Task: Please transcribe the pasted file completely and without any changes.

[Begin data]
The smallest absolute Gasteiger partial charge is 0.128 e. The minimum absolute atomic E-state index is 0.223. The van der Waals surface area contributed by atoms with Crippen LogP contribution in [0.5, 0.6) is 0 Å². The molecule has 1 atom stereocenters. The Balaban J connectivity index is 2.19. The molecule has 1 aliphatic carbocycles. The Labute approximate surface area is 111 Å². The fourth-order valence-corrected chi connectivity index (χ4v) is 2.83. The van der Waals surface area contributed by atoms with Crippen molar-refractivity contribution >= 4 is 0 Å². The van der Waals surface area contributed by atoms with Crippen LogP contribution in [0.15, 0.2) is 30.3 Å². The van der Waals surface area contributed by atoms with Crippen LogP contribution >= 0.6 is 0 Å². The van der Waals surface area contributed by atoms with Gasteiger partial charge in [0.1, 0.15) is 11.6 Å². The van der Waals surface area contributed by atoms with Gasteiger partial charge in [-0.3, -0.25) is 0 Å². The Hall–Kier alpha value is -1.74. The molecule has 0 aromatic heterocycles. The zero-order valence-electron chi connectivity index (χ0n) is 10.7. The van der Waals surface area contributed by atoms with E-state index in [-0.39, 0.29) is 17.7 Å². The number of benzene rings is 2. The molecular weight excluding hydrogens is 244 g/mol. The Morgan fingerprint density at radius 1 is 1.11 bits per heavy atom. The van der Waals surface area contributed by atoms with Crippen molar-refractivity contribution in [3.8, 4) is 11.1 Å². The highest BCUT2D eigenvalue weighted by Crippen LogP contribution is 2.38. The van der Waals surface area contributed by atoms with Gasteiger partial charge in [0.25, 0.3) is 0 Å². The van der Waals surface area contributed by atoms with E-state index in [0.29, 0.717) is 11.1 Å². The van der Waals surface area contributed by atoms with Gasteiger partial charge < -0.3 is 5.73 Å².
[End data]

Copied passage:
The smallest absolute Gasteiger partial charge is 0.128 e. The minimum absolute atomic E-state index is 0.223. The van der Waals surface area contributed by atoms with Crippen LogP contribution in [0.5, 0.6) is 0 Å². The molecule has 1 atom stereocenters. The Balaban J connectivity index is 2.19. The molecule has 1 aliphatic carbocycles. The Labute approximate surface area is 111 Å². The fourth-order valence-corrected chi connectivity index (χ4v) is 2.83. The van der Waals surface area contributed by atoms with Crippen molar-refractivity contribution >= 4 is 0 Å². The van der Waals surface area contributed by atoms with Crippen LogP contribution in [0.15, 0.2) is 30.3 Å². The van der Waals surface area contributed by atoms with Crippen LogP contribution >= 0.6 is 0 Å². The van der Waals surface area contributed by atoms with Gasteiger partial charge in [0.1, 0.15) is 11.6 Å². The van der Waals surface area contributed by atoms with Gasteiger partial charge in [-0.3, -0.25) is 0 Å². The Hall–Kier alpha value is -1.74. The molecule has 0 aromatic heterocycles. The zero-order valence-electron chi connectivity index (χ0n) is 10.7. The van der Waals surface area contributed by atoms with E-state index in [-0.39, 0.29) is 17.7 Å². The number of benzene rings is 2. The molecular weight excluding hydrogens is 244 g/mol. The Morgan fingerprint density at radius 1 is 1.11 bits per heavy atom. The van der Waals surface area contributed by atoms with Crippen molar-refractivity contribution in [3.8, 4) is 11.1 Å². The highest BCUT2D eigenvalue weighted by Crippen LogP contribution is 2.38. The van der Waals surface area contributed by atoms with Gasteiger partial charge in [0.25, 0.3) is 0 Å². The van der Waals surface area contributed by atoms with E-state index in [0.29, 0.717) is 11.1 Å². The van der Waals surface area contributed by atoms with Gasteiger partial charge < -0.3 is 5.73 Å².